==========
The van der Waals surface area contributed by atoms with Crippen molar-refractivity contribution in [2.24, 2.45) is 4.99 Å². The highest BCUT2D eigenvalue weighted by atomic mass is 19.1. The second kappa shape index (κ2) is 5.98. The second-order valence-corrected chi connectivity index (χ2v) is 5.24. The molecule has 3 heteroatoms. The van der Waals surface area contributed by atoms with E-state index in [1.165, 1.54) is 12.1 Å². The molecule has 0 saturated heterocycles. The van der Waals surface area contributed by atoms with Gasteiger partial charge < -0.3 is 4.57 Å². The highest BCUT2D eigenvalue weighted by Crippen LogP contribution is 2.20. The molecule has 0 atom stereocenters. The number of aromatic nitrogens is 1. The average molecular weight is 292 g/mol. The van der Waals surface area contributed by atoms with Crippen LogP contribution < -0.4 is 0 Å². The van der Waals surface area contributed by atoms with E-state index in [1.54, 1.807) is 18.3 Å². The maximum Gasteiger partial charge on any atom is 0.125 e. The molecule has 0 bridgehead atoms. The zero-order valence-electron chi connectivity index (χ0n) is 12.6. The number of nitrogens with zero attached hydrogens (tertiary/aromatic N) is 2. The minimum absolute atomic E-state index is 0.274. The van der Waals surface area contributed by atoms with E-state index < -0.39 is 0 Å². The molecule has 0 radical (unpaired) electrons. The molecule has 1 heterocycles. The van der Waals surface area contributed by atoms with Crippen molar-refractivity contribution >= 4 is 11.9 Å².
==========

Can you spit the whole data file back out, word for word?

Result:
The van der Waals surface area contributed by atoms with Crippen molar-refractivity contribution in [2.24, 2.45) is 4.99 Å². The highest BCUT2D eigenvalue weighted by atomic mass is 19.1. The second kappa shape index (κ2) is 5.98. The second-order valence-corrected chi connectivity index (χ2v) is 5.24. The molecule has 3 heteroatoms. The van der Waals surface area contributed by atoms with E-state index in [1.165, 1.54) is 12.1 Å². The molecule has 0 saturated heterocycles. The van der Waals surface area contributed by atoms with Gasteiger partial charge < -0.3 is 4.57 Å². The highest BCUT2D eigenvalue weighted by Crippen LogP contribution is 2.20. The molecule has 0 atom stereocenters. The number of aromatic nitrogens is 1. The average molecular weight is 292 g/mol. The van der Waals surface area contributed by atoms with Crippen LogP contribution < -0.4 is 0 Å². The van der Waals surface area contributed by atoms with E-state index in [1.54, 1.807) is 18.3 Å². The maximum Gasteiger partial charge on any atom is 0.125 e. The molecule has 0 bridgehead atoms. The zero-order valence-electron chi connectivity index (χ0n) is 12.6. The number of nitrogens with zero attached hydrogens (tertiary/aromatic N) is 2. The minimum absolute atomic E-state index is 0.274. The van der Waals surface area contributed by atoms with E-state index < -0.39 is 0 Å². The molecule has 0 radical (unpaired) electrons. The molecule has 1 heterocycles. The van der Waals surface area contributed by atoms with Crippen molar-refractivity contribution >= 4 is 11.9 Å².